Guardianships are a type of court-appointed relationship that enables one person to care for another person who is medically or financially vulnerable in some way. In many cases, guardianships are put in place so that elderly people can be cared for by loved ones when they are no longer able to adequately look after themselves.
If you are considering a guardianship for a vulnerable loved one, it is important that you take early action. It can take a considerable amount of time to successfully put a guardianship in place, so a proactive approach is best.
What role do guardians have?
When guardians are appointed by the courts, they are given certain duties and responsibilities. In many cases, an elderly person may be unable to care for themselves. Therefore, guardians may be required to maintain their ward’s regular hygiene, administer medications that keep the person alive, help to manage finances, and do grocery shopping as well as prepare food — or arrange for those things to be done in some fashion.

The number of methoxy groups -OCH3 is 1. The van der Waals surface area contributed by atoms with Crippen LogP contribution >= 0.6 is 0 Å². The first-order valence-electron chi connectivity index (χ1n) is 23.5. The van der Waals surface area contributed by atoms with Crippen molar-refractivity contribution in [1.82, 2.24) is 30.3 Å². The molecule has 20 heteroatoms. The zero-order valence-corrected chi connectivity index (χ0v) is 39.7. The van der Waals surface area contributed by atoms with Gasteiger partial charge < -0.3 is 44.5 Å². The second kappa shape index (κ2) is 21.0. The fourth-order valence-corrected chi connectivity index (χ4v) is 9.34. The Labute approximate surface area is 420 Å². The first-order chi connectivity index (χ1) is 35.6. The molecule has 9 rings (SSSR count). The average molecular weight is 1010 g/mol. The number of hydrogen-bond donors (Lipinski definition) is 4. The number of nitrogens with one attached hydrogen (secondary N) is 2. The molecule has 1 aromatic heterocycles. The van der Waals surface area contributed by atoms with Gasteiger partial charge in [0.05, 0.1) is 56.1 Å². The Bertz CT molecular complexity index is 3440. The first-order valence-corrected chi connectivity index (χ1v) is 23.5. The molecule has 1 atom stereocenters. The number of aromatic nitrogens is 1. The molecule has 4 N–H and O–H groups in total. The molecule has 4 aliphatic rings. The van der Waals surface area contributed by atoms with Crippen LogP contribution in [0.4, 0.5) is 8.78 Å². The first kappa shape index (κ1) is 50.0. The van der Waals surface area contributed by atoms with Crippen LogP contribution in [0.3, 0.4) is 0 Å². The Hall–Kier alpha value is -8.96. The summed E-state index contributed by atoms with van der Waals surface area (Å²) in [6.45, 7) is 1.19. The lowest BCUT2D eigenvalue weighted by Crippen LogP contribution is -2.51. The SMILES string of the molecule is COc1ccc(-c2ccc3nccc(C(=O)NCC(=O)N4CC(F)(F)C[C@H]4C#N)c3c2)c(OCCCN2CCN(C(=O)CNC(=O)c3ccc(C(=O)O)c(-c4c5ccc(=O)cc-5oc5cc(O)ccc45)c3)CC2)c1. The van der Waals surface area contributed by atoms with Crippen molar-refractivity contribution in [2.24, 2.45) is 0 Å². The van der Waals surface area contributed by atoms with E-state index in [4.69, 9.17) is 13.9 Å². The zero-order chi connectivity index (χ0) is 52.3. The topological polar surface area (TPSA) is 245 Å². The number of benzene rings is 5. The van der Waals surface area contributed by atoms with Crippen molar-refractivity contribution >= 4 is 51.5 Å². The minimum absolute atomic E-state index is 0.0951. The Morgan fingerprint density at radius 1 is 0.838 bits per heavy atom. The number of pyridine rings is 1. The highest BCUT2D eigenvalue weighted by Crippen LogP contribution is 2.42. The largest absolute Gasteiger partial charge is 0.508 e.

Who can petition a court to designate a guardian?
A person must have a certain relationship with the vulnerable person in order to petition the court to designate a guardian for them. The person who is or expects to become vulnerable can petition the court. Alternatively, their spouse, domestic partner, relative, or personal friend can take action. The state or local government agency can also petition the court when it is appropriate.
If you are concerned about a loved one’s degrading independence and you want to make sure that they have the support they need in the future, you should look into the possibilities of guardianships and how they could help your cause.